There's a jumper out there with my name on it. Literally. Well, at least in a look book caption.
Janetta jumper, it said in black and white, so I duly found myself trying on a bright red woolly at Kate Sylvester's winter fashion preview.
Now I'm not claiming muse status, far be it, and I'm not sure I'll be doing Kate Sylvester that much of a favour being a walking billboard for the Janetta jumper, but who could resist? I admit to a wee thrill and a bigger giggle when I spotted "my" jumper on the range list late last year.
Finally last week I got to try the thing on. Then, unsurprisingly, I put my name down to buy it when the non-sample size turns up in store in April. As this last sentence shows, I'm hardly an "it" girl wandering around town draped in designer goodies.
No disrespect to Kate but, with me inside, the Janetta jumper just isn't going to have the same covetable status as the Kelly or the Birkin bag.
So what was she thinking, I wondered?
When my uncle had dairy cows many moons ago - in the days when herds weren't just faceless udders but sweet Jerseys - each season he would use a different initial to start the name of all the new girls.
Some years were much trickier than others. I figure Kate must have been having one of those dry seasons.
Over the years, she has used up a lot of stellar names; often her garments carry literary or pop culture references based on the inspiration for the collection. Last season Marilyn Monroe and her men lent their names to the range.
One of my favourite line-ups dates back a decade or so when she based a collection on the Mitfords. I still have a tweed jacket that may or may not have been called the Nancy.
This winter's Two Friends collection is the imagined story of two female best friends in New York more than 50 years ago, when women from the Beat Generation were defying social convention and revelling in their new-found freedom.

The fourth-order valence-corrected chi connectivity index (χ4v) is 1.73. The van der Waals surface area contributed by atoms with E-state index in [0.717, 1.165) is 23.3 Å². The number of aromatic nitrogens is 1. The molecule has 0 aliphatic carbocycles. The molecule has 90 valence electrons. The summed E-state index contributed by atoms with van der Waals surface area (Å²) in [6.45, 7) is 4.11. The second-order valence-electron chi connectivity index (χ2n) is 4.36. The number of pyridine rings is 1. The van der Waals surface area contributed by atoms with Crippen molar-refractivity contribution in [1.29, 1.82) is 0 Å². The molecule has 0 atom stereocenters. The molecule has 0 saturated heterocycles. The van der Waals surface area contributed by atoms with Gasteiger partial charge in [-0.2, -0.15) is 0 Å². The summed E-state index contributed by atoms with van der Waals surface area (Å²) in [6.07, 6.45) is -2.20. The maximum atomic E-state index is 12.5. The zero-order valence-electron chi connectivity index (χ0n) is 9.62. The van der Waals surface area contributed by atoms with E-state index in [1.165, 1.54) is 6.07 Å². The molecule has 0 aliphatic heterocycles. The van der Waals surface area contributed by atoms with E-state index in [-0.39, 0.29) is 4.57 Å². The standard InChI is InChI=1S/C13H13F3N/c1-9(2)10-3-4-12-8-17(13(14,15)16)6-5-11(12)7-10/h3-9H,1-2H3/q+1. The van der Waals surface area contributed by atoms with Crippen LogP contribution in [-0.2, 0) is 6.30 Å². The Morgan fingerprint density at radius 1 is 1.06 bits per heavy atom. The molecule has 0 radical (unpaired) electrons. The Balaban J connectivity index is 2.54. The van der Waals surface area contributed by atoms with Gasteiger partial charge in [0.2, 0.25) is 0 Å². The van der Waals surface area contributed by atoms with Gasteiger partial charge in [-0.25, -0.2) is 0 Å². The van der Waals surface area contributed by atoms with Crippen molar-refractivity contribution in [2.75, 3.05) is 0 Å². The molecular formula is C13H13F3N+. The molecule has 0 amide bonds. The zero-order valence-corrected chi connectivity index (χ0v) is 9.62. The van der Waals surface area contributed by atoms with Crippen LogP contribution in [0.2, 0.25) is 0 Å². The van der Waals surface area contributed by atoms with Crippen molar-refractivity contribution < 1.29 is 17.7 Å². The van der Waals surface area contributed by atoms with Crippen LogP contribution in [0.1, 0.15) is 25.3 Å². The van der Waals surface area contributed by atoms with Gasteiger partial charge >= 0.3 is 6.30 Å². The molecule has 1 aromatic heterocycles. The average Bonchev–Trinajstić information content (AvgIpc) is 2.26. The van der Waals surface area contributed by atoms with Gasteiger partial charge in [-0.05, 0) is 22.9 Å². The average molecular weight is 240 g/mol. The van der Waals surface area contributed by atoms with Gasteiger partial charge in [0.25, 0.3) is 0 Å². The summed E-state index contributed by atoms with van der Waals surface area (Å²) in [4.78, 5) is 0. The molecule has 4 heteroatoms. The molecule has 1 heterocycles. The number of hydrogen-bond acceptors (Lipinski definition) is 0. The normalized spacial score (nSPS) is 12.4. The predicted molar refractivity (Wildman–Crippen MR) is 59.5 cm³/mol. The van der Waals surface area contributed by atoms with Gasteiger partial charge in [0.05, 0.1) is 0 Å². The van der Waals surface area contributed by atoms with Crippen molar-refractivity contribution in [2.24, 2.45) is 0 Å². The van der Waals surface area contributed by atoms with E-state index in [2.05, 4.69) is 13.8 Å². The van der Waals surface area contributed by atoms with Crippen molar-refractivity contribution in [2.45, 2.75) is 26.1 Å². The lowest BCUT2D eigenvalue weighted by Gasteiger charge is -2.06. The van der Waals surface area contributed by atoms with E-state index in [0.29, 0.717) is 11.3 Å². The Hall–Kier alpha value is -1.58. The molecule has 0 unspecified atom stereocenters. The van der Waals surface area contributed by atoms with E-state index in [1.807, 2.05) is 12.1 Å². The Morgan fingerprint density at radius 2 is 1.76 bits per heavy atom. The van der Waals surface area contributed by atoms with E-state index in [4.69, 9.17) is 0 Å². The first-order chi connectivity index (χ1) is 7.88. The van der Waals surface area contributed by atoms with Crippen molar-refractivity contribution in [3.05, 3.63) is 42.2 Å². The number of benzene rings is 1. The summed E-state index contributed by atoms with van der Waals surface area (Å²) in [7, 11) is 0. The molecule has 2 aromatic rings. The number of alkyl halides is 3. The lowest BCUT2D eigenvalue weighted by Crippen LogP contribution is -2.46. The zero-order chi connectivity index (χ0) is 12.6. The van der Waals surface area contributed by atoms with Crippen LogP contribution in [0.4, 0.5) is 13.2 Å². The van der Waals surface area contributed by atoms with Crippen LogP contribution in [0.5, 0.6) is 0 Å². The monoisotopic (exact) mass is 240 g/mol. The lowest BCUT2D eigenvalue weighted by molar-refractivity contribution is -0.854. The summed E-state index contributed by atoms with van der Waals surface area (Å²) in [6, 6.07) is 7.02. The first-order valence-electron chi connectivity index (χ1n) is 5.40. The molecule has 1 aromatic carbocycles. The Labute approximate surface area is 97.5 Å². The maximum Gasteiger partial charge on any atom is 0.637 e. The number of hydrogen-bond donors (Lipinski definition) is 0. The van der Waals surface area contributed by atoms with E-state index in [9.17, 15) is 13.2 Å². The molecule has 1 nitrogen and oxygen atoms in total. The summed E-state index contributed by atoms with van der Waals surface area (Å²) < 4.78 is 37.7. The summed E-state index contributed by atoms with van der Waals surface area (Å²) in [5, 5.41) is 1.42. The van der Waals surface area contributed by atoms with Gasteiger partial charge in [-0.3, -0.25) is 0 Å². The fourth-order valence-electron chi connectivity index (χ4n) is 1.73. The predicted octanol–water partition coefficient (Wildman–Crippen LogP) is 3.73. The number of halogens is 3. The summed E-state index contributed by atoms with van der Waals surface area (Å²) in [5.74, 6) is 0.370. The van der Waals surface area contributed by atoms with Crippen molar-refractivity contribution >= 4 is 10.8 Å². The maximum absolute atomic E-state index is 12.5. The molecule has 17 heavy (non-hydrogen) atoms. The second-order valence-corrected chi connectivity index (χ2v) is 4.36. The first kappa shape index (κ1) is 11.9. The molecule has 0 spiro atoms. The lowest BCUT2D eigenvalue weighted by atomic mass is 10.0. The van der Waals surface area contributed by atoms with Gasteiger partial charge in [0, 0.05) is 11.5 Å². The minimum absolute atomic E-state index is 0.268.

Sylvester enjoys playing with convention herself, and her updated take on the time is a mix of soft tailoring and quirky detailing. Each garment has a name, among them Penelope, Suzie, Hebe, Francis, Portia, Willa and ... Janetta.
In between times, I've spotted her using the names of friends, VIP clients and even their children, but definitely without any sign of systematic suck-up.
New Zealand's answer to Anna Wintour observed, "She hasn't named anything after me." Anna deigned to add that mine was a great namesake choice because "you're such a jumper girl".
That got me a bit worried - I've always seen myself more as a jacket person - but what do I know. Except that I haven't worn a thick wool jumper in ages, much less a red one.
The funny thing is the moment I put it on, I decided it was time to get back into red.
Next I tried on a scarlet shirt dress with a sort of spirograph pattern on the skirt. If it had been a few inches longer I can imagine Kate from Charlie's Angels would have snapped it up. After that I wandered across Britomart to where Juliette Hogan was also holding a winter preview of her normally muted, mannered designs.
This season the addition of red to her palette had me weighing up a raspberry shirt and a burgundy dress.
As a child I had a favourite cherry-coloured V-neck cardigan, but once I discovered actual wine I figured the cheek flush made my fair skin and red clothes not such a great match. Wearing my beauty editor hat, I should say it is the invention of CC creams and better foundations that mean I now feel confident reconsidering wearing red.
Or maybe it's because I drink less. Or possibly it's all ego-driven - something to do with a red jumper.
At the risk of coming across as a total tosser - and needy with it - I asked Kate where she got "my" name from, and if we should read anything into the names she attaches to each item.
Many of the garment names you use have literary or film references related to the inspiration of particular collections (such as Marilyn Monroe last season), but when you choose other names, where do they come from?
A baby names book! I just trawl through it looking for names that suit the vibe. In this case, bohemian artistic types living in New York in the 50s.
Does the look of the garment tend to style-match the way you see the person whose name it carries, or is it more serendipitous?
Yes, I definitely choose the name to match the character of the garment.
Do people whose names are on your garments tend to buy those particular items? (Or dare to tell you they wished something else was "their" dress?
Not very often! People are flattered, but in the end we buy clothes because we are in love with the garment, not its name.
Have you ever had to disillusion someone that "their" dress had nothing to do with them?
No. If I know somebody whose name I want to use then their personality will always colour the garment match. I doubt I'd ever call a very sexy sequin gown Janetta (I called it Anouk after the sexy French actress).
I chose to name a practical, intellectual jumper Janetta. A jumper that will look after you because I happen to know a Janetta just like that!
Thanks Kate, I'm flattered. I'm definitely not the sexy Anouk type and while I'm not sure I'm terribly practical I do love clever clothes that combine comfort and craft.
What do you think - would you buy something that was named after you?